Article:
The phosphate ester group-containing vinyl monomer greatly contributes to the improvement of the dispersibility of the magnetic powder. If the amount of the phosphate group-containing monomer is too large, the solubility of the copolymer to solvents is lowered failing to obtain a uniform solution, the water resistance is deteriorated, and further, since side reactions other than the cross-linking reaction occurs with isocyanate compounds, the disadvantages exist in that no cross linking effect for the improvement of the abrasion resistance can be obtained, and moreover the pot life of the magnetic coating composition is shortened. On the other hand, if the amount of the phosphate group-containing monomer is too small, the dispersibility of the magnetic powder tends to be deteriorated. Accordingly, the content of the phosphate group-containing monomer in the vinyl chloride resin is preferably from about 0.05 to 8 %, and more preferably from 0.1 to 5 % by weight.

The vinyl chloride resin containing phosphate group can be obtained by the known polymerization processes, for example, precipitation polymerization, solution polymerization, suspension polymerization, emulsion polymerization, etc. In the case of precipitation polymerization, methanol or n-hexane which provides good solubility for the vinyl monomer containing phosphate group, and in which the resultant polymer is insoluble, is preferably used as a polymerization solvent, and methanol is particularly preferred in view of the solvent solubility of the resulting copolymer and from an economic point of view. The vinyl chloride resin can be obtained as a fine powder in any of the solvents.

The polymerization degree of the vinyl chloride resin is preferably from about 150 to 600, more preferably from 200 to 450, in view of the mechanical strength and the adhesiveness of the magnetic layer and the characteristics of the magnetic coating composition for the magnetic layer. The resin having an average degree of polymerization of less than 150 is unsuitable since it provides only a weak coated surface when it is applied to a support, whereas the resin having a degree of polymerization of more than 600 increases the viscosity of the coating composition to reduce the workability upon coating.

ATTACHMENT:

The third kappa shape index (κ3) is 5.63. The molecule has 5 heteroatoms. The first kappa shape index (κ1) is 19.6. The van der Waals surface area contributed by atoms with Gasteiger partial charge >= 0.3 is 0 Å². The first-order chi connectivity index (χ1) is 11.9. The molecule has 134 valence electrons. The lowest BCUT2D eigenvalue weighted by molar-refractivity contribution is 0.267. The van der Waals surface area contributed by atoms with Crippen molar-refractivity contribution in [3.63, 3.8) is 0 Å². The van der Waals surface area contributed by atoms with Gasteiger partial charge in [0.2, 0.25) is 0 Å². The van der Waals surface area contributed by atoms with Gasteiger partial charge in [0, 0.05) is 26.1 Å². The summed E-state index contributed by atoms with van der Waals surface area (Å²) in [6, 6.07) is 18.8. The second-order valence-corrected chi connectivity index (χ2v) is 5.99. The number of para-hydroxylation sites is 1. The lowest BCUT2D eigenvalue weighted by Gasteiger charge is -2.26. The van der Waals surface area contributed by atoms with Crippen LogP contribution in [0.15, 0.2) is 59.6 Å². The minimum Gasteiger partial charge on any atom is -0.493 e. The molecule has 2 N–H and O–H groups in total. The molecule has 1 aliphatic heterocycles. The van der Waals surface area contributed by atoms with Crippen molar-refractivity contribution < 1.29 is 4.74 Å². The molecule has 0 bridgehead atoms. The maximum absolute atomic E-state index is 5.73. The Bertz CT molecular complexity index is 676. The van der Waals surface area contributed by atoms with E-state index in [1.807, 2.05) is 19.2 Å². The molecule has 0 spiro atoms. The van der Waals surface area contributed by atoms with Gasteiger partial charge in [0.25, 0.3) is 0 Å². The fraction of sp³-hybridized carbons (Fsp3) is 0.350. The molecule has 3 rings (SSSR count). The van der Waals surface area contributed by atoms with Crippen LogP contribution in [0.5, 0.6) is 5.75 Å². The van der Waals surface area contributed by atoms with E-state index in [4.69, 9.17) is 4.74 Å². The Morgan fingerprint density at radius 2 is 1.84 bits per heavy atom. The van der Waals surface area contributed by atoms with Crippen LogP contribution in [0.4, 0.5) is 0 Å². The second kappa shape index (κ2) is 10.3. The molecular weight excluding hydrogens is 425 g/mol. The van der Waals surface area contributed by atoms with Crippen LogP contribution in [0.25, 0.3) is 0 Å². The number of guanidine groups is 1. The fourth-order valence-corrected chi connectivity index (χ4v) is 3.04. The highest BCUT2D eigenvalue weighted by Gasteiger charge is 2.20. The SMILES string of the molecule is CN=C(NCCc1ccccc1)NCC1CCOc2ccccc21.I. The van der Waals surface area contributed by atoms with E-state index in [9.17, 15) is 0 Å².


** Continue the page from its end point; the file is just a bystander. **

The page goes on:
The functional group-containing resin other than vinyl chloride as the second ingredient in the present invention can include, for example, an acrylate/acrylonitrile copolymer, an acrylate/vinylidene chloride copolymer, an acrylate/styrene copolymer, a methacrylate/acrylonitrile copolymer, a methacrylate/ vinylidene chloride copolymer, a methacrylate/styrene copolymer, a urethane elastomer, a nylon-silicone resin, a nitrocellulose polyamide resin, a polyvinyl fluoride resin, a vinylidene chloride/acrylonitrile copolymer, a butadiene/acrylonitrile copolymer, a polyamide resin, a polyvinyl butyral, cellulose derivatives (cellulose acetate butyrate, cellulose diacetate, cellulose triacetate, cellulose propionate, nitrocellulose, etc.), a styrene/butadiene copolymer, a polyester resin, a chlorovinyl ether/acrylate copolymer, an amino resin, thermoplastic resins of various kind of synthetic rubber and mixtures thereof. Among these, a urethane elastomer, a vinylidene chloride/acrylonitrile copolymer, a butadiene/acrylonitrile copolymer, cellulose derivatives, and a polyester resin are preferred, and a urethane elastomer, a butadiene/acrylonitrile copolymer, and a polyester resin are most preferred.